“Appreciation is the purest, strongest form of love. It is the outward-bound kind of love that asks for nothing and gives everything.”Kelly CorriganLove. Connection. Pain.Finding the universal in the specific. And beauty in the mundane.This is but a few of the themes explored today with the woman dubbed ‘the voice of her generation' by Oprah magazine and ‘the poet laureate of the ordinary' by HuffPost.Meet Kelly Corrigan.Best known for her insightful, candid takes on the too-often overlooked moments that define our lives, Kelly's writing spills over with warmth, courage, vulnerability and humor — rendering her many books beloved by millions.A Today Show regular, Kelly has authored a stack of New York Times bestsellers including, The Middle Place, Lift, and Glitter and Glue. Tell Me More, her most recent offering, is a deeply personal and very funny story-driven collection of essays on the twelve powerful phrases we use to sustain our relationships and make love and connection possible.Named one of the best books of 2019 by Real Simple and Bustle, Tell Me More is both a high-recommend and the backdrop for today's dive into how we can cultivate more meaningful connection and deeper understanding with the people in our lives.I met Kelly exactly a year ago at The Nantucket Project. In addition to being an extraordinary writer, she serves as the creative director of TNP — the right hand to organization founder Tom Scott, who shared his story on the podcast in April, 2018 (episode #360).The latest in my series of guests sourced from this extraordinary event, I was immediately taken by her fun and fearless stage presence. Her curiosity. Her unique insights. And her unmistakeable charm. I knew she would make an amazing guest for the show. Today she delivers.We begin by traversing Kelly's arc as a writer — how she developed her voice — and her role in shaping TNP.Then we broaden the aperture, exploring her observations and insights into how we relate to the people in our lives — from our loved ones and children, to co-workers and strangers.This is about finding beauty and poetry in the simple things. And why saying things like, ‘I don't know' or ‘I was wrong' or ‘tell me more' can provide a bedrock for the emotional experiences we seek most, yet too often elude us.Better understanding. Greater empathy. Deeper intimacy. True connection.You can watch it all go down on YouTube. And as always, the conversation streams wild and free on Apple Podcasts and Spotify.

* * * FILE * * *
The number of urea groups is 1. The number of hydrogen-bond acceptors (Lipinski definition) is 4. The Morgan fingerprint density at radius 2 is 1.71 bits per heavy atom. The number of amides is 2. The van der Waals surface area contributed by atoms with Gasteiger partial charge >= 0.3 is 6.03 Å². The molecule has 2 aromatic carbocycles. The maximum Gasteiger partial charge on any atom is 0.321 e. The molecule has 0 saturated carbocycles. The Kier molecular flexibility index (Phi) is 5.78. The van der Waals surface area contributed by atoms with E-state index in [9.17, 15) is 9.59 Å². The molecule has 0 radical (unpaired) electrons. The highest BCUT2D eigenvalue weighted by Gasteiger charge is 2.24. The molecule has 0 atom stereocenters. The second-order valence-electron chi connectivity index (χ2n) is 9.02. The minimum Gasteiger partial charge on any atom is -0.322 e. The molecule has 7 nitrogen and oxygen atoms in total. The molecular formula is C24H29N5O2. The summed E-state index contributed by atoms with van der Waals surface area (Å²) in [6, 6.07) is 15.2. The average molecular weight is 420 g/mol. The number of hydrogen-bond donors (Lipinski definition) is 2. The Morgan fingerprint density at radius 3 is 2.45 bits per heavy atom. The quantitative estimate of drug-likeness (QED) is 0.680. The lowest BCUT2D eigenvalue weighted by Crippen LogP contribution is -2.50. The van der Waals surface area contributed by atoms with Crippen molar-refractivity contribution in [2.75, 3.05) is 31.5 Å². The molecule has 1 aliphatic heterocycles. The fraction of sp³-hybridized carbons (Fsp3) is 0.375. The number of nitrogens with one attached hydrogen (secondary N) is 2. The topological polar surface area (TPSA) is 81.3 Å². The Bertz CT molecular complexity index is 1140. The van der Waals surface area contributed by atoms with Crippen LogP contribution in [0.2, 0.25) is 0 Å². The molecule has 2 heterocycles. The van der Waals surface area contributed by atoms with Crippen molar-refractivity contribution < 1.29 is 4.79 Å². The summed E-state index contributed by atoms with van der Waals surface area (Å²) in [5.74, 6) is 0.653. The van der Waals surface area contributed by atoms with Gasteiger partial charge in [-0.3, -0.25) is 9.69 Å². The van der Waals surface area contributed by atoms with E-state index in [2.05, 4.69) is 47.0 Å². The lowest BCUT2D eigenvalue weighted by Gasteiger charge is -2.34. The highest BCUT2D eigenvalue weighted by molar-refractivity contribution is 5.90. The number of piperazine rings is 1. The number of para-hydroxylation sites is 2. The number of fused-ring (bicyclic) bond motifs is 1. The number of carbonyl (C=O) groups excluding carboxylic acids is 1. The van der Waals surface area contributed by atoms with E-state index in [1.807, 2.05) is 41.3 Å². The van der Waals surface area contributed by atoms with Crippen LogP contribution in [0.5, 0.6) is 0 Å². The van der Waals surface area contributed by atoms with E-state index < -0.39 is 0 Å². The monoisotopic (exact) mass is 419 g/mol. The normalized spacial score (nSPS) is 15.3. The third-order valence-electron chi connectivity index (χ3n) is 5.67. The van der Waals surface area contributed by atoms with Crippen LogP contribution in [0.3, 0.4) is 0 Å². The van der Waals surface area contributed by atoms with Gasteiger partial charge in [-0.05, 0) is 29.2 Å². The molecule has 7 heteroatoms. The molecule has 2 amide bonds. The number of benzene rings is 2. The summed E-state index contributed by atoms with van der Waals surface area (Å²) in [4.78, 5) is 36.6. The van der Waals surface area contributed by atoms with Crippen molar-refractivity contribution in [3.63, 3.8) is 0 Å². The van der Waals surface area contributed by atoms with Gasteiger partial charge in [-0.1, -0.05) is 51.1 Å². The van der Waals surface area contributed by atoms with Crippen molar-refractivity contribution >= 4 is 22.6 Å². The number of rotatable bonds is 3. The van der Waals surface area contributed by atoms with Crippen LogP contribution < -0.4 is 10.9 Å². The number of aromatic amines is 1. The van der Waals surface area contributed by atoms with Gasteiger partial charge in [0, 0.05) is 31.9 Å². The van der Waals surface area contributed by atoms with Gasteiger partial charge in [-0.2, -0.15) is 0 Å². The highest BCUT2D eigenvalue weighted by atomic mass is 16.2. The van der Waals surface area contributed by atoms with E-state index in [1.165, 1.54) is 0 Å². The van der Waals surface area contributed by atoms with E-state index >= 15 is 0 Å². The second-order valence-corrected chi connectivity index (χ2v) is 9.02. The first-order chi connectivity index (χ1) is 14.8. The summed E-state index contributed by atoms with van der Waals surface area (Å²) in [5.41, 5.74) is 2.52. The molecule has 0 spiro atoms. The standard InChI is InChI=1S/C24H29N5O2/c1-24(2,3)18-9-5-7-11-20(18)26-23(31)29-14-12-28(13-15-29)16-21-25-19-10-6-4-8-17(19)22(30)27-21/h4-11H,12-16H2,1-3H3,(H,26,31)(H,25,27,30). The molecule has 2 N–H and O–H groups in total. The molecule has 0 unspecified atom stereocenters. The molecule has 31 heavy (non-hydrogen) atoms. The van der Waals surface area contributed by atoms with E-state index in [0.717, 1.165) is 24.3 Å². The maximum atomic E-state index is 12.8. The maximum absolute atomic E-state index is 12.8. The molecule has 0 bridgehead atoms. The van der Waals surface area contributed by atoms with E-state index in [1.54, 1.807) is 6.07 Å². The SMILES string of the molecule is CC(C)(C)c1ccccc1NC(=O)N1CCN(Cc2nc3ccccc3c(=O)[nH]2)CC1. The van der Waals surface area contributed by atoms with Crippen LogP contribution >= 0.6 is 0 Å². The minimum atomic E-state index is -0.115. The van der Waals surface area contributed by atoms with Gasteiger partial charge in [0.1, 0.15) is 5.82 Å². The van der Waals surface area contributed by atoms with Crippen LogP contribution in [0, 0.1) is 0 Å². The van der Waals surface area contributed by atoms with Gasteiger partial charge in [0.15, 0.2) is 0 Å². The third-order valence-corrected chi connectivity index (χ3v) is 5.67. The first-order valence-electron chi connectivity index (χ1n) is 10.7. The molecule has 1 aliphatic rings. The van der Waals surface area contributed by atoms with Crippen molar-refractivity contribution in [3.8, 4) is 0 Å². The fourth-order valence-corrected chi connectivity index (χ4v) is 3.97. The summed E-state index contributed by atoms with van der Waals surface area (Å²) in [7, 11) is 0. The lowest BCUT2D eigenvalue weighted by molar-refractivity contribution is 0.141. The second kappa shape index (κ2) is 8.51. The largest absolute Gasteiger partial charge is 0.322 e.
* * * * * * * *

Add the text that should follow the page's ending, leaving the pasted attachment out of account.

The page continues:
“You don’t change your identity overnight. You have to start with these little keyhole experiments until something that you think that was just an interest becomes a real passion or a vocation.”David EpsteinConventional wisdom dictates that mastery demands an early start. Relentless focus at the exclusion of other pursuits. And as many hours of deliberate practice as humanly possible.Be it violin, painting, basketball or boat building, there’s simply no substitute for a life wholly devoted to developing that narrowly defined skill.Hence the “10,000 hour rule” zeitgeist embrace — an edict divined by psychologist Anders Ericcson and made famous by Malcolm Gladwell.But is this actually true? Today’s guest put this theory to the test, researching the world’s top performers across a wide variety of disciplines to discover a most counter-intuitive truth — that early specialization is actually the exception to the rule. It turns out that the most successful among us are those who developed broad interests and skills while everyone else was rushing to specialize.Today we explore why breadth is the ally of depth – not the opposite. And why generalists are the ones most primed to excel.Enter journalist and multiple New York Times bestselling author, David Epstein.In addition to being an exceptional runner (he set the Columbia University record for 800 meters), David is a former investigative reporter for both ProPublica and Sports Illustrated with master's degrees in environmental science and journalism. Three of his stories have been optioned for films. And his TED Talk, Are Athletes Really Getting Better, Faster, Stronger? has been viewed over 8 million times (and even shared by Bill Gates).David is currently best known for his two smash-hit bestsellers, The Sports Gene: Inside The Science of Extraordinary Athletic Performance and Range: Why Generalists Triumph in a Specialized World. A #1 New York Times bestseller, Range is arguably the must-read breakout hit of 2019 — a book as much about parenting as it is about performance.This is an insanely informative and engrossing conversation about the benefits of being a generalist — in career, sports, science, art, and life.In a world that heavily favors early specialization, we discuss why it’s often the late bloomers who prevail. Why it's the jacks-of-all-traders rather than the nose-to-the-grindstoners who ultimately blaze a path to greater success, happiness and fulfillment in both career and life.We discuss David's infamous debate with Malcolm Gladwell that changed the famous thinker's mind — and spawned David’s groundbreaking books.We talk about the benefits of inefficiency. Why frequent quitters end up with the most fulfilling careers. And why failing isn’t just good, but the best way to learn.Our greatest masters — professional athletes, Nobel laureates, musicians, inventors, and scientists — all resist siloing themselves in a single field. Instead they think broadly. Embrace diverse experiences. And constantly cultivate new interests.My hope is that David’s message will inspire you to do the same.And if you’re a late bloomer like myself, this exchange is certain to reassure and delight.